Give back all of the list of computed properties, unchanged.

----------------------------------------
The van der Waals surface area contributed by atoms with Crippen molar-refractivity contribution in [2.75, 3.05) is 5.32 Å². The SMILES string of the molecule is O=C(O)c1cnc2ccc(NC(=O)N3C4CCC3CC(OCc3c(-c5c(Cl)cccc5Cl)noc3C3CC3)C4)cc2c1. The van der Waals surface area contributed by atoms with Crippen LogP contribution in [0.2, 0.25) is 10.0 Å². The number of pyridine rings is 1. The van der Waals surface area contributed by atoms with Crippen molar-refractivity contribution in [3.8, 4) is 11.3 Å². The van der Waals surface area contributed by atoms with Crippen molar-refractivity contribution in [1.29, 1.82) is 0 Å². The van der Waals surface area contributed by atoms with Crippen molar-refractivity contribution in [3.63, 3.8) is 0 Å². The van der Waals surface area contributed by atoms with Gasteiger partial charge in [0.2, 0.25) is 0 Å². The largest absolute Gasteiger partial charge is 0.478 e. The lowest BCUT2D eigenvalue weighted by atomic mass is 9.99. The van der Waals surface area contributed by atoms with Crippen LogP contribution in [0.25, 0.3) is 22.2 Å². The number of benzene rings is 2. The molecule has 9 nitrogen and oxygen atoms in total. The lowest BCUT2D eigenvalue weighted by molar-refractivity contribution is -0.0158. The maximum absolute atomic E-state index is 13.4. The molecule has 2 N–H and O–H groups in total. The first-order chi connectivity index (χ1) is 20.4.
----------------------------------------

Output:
The van der Waals surface area contributed by atoms with Crippen molar-refractivity contribution in [2.75, 3.05) is 5.32 Å². The SMILES string of the molecule is O=C(O)c1cnc2ccc(NC(=O)N3C4CCC3CC(OCc3c(-c5c(Cl)cccc5Cl)noc3C3CC3)C4)cc2c1. The van der Waals surface area contributed by atoms with Crippen LogP contribution in [0.2, 0.25) is 10.0 Å². The number of pyridine rings is 1. The van der Waals surface area contributed by atoms with Crippen molar-refractivity contribution in [3.8, 4) is 11.3 Å². The van der Waals surface area contributed by atoms with Crippen molar-refractivity contribution in [1.29, 1.82) is 0 Å². The van der Waals surface area contributed by atoms with Crippen molar-refractivity contribution in [3.63, 3.8) is 0 Å². The van der Waals surface area contributed by atoms with Gasteiger partial charge in [0.2, 0.25) is 0 Å². The largest absolute Gasteiger partial charge is 0.478 e. The lowest BCUT2D eigenvalue weighted by atomic mass is 9.99. The van der Waals surface area contributed by atoms with Crippen LogP contribution in [0.25, 0.3) is 22.2 Å². The number of benzene rings is 2. The molecule has 9 nitrogen and oxygen atoms in total. The lowest BCUT2D eigenvalue weighted by molar-refractivity contribution is -0.0158. The maximum absolute atomic E-state index is 13.4. The molecule has 2 N–H and O–H groups in total. The first-order chi connectivity index (χ1) is 20.4.